Child’s Play

As adults we’re told so many times that games are for children. People roll their eyes and talk of people wasting their lives in fantasy worlds that accomplish nothing. But as writers, that’s exactly what we do. And now we don’t do it alone.

Science has come along and proven there are real benefits found inside the childhood antics of playing games and playacting. This is described in helpguide.org.

“Play is often described as a time when we feel most alive, yet we often take it for granted and may completely forget about it. But play isn’t a luxury – it’s a necessity. Play is as important to our physical and mental health as getting enough sleep, eating well, and exercising. Play teaches us how to manage and transform our ‘negative’ emotions and experiences. It supercharges learning, helps us relieve stress, and connects us to others and the world around us. Play can also make work more productive and pleasurable.”

For me as a writer and character creator, this is so important. My characters get to do so much more than my mild mannered teacher self could. By turning character creation and writing into a game, rather than just a check list of to do’s and don’ts, I am able to make myself accomplish things I thought impossible. My willpower in writing skyrockets.

Antagonist in the corner pocket.

Antagonist in the corner pocket.

You know why? Glasses off and cowl down…My character’s persona would have done those things. The gaming aspect of writing allows me to step away from a Mary Sue and picture scenarios not because I want to, but because my hero/heroine would not take no for an answer.

Also I get much more enjoyment from the process when I change it into a game as it becomes so much more. It becomes something to immerse in. I can’t let my character down, because she wouldn’t let anyone down. When a battle is lost in my writing (hate those blocks), I know the war still continues for her, so how could I abandon her? I can more easily pick myself up and continue.

This is a part of transforming our negatives. I will try again and beat my enemy (the block) the next day because it was a part of the game, not just something inside me that I could never get away from. So with this transformation, from reality to game, from me to hero, I am able to move into the next benefit of learning from it and relieving stress. And boy, we can all use that.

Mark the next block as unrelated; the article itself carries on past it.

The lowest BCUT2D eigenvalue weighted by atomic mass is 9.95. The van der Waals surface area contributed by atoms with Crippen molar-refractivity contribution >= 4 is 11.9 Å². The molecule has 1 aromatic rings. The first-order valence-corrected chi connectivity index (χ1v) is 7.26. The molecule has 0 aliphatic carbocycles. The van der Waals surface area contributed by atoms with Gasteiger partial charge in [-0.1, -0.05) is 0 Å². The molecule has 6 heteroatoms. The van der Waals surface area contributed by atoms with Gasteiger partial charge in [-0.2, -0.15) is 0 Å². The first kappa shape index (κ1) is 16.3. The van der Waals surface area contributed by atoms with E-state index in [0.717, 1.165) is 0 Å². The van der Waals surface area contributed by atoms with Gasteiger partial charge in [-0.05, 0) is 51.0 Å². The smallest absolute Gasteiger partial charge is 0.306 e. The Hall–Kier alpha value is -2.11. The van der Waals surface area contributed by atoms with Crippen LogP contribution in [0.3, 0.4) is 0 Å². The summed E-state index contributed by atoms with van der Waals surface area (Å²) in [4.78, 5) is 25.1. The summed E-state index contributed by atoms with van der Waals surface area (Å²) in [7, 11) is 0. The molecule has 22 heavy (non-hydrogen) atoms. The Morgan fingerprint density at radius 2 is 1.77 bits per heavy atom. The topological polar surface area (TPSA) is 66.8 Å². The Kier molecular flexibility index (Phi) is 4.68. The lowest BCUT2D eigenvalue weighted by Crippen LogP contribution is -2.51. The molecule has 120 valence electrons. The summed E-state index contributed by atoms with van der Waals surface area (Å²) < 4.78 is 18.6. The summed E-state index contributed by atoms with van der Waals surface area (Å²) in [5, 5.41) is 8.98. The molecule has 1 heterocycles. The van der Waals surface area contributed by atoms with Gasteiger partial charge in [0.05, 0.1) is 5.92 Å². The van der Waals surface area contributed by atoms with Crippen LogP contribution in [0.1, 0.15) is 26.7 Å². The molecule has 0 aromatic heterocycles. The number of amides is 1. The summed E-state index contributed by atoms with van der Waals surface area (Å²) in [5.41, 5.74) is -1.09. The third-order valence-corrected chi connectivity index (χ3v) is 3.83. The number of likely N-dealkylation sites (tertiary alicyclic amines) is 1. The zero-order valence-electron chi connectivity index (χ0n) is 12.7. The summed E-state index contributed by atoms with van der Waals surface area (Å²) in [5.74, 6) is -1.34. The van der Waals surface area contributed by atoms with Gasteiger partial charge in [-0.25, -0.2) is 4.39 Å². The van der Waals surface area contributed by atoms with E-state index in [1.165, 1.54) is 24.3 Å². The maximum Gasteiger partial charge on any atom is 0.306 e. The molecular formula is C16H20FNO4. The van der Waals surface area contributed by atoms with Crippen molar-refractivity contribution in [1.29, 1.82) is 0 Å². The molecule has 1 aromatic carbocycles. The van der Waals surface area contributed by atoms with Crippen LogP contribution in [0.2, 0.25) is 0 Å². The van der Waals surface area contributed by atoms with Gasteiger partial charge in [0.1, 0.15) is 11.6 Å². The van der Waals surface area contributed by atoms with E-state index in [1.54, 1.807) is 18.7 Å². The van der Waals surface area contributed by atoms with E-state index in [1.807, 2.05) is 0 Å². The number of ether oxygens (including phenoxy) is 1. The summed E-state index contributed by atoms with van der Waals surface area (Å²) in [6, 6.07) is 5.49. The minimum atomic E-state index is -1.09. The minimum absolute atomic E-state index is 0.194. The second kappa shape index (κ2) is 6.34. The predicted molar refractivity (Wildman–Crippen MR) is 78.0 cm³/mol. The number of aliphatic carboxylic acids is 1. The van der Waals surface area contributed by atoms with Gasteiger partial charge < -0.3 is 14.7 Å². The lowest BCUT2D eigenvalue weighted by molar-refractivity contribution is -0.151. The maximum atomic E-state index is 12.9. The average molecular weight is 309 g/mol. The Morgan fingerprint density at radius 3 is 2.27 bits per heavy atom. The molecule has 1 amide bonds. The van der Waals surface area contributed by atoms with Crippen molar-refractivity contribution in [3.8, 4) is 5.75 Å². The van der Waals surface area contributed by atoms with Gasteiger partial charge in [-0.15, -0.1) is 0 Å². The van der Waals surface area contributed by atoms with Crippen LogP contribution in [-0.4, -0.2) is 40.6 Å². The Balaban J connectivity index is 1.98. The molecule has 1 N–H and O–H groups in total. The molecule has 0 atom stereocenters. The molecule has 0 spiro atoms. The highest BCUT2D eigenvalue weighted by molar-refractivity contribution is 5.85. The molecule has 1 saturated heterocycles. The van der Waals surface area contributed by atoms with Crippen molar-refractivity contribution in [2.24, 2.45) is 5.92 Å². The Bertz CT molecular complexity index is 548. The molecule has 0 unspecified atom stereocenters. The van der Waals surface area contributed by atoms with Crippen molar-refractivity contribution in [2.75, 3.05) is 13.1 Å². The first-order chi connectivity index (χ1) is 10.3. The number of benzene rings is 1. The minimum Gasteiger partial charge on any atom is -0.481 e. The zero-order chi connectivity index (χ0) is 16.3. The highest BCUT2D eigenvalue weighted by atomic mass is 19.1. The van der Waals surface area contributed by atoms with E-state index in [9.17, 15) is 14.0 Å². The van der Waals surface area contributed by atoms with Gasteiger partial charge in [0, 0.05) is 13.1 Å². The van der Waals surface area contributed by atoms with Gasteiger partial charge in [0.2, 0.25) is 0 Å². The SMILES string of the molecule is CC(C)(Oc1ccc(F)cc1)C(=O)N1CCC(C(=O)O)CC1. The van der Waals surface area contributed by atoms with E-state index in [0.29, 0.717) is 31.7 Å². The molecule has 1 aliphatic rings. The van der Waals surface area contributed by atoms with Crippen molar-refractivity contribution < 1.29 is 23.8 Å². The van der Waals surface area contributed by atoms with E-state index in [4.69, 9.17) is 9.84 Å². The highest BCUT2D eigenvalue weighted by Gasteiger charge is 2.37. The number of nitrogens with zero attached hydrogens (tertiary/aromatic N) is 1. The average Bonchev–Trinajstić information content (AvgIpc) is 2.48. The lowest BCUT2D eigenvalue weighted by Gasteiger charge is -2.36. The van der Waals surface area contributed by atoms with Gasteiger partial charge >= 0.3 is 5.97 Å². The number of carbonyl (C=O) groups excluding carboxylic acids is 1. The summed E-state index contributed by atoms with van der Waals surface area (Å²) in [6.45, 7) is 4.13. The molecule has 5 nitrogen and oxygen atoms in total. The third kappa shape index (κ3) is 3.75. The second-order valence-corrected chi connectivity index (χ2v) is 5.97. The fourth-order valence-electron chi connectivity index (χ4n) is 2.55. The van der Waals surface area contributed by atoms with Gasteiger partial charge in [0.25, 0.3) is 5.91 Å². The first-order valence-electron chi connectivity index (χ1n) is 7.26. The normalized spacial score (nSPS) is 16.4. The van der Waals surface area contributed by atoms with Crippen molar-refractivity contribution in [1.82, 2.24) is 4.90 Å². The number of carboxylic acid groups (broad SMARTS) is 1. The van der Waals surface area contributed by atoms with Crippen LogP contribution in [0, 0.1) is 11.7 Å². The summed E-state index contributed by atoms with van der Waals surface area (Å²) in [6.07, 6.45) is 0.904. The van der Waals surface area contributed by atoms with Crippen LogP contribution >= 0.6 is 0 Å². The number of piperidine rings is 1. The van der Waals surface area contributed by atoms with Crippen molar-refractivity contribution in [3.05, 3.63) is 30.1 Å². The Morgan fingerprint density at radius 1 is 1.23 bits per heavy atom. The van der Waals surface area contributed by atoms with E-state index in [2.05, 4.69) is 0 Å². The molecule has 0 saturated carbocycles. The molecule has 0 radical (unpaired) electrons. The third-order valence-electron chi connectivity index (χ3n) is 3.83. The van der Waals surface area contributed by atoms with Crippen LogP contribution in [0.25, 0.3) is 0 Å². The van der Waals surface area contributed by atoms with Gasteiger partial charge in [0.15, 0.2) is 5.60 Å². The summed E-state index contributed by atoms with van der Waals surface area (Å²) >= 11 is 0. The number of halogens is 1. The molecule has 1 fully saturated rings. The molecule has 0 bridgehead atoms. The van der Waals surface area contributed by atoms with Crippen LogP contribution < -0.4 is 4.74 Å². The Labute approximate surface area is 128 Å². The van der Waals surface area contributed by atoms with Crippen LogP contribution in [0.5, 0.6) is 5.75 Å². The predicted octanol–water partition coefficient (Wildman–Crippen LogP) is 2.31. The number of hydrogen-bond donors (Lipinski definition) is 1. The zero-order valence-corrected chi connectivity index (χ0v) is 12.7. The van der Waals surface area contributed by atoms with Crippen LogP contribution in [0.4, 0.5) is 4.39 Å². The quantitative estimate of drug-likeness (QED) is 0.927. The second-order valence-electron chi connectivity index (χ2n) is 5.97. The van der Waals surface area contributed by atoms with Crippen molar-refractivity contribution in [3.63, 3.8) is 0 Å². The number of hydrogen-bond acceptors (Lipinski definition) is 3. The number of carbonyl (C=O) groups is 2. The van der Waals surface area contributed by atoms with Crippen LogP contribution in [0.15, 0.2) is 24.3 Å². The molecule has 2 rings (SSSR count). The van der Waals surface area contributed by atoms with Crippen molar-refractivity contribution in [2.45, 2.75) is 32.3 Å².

Now, if you believe me, let’s get ready to create, grow, learn and relax…and write.

“Image courtesy of pal2iyawit/ FreeDigitalPhotos.net”.

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About Courtney Sloan

A New Orleans native, Courtney Sloan relocated to the hills of Central Maryland after Hurricane Katrina. There she lives with her husband and fellow author, J.P. Sloan, their son and their crazy German Shepherd pup. Adding to her writing life, Courtney is also a professor at the local college and enjoys learning a world of new ideas from her students as she teaches them about writing and communicating. Courtney’s New Orleans upbringing has left her with a love for the macabre and a flare for the next to normal. She writes speculative fiction with a variety of horror and sass mixed in for flavor. She loves taking the world of politics that haunts us now, and adding the supernatural to create a gumbo of thrills to keep you up at night. A self-proclaimed lover of way too many fandoms, Courtney also loves crafting. From blankets to jams to stories, it’s always better homemade. View all posts by Courtney Sloan

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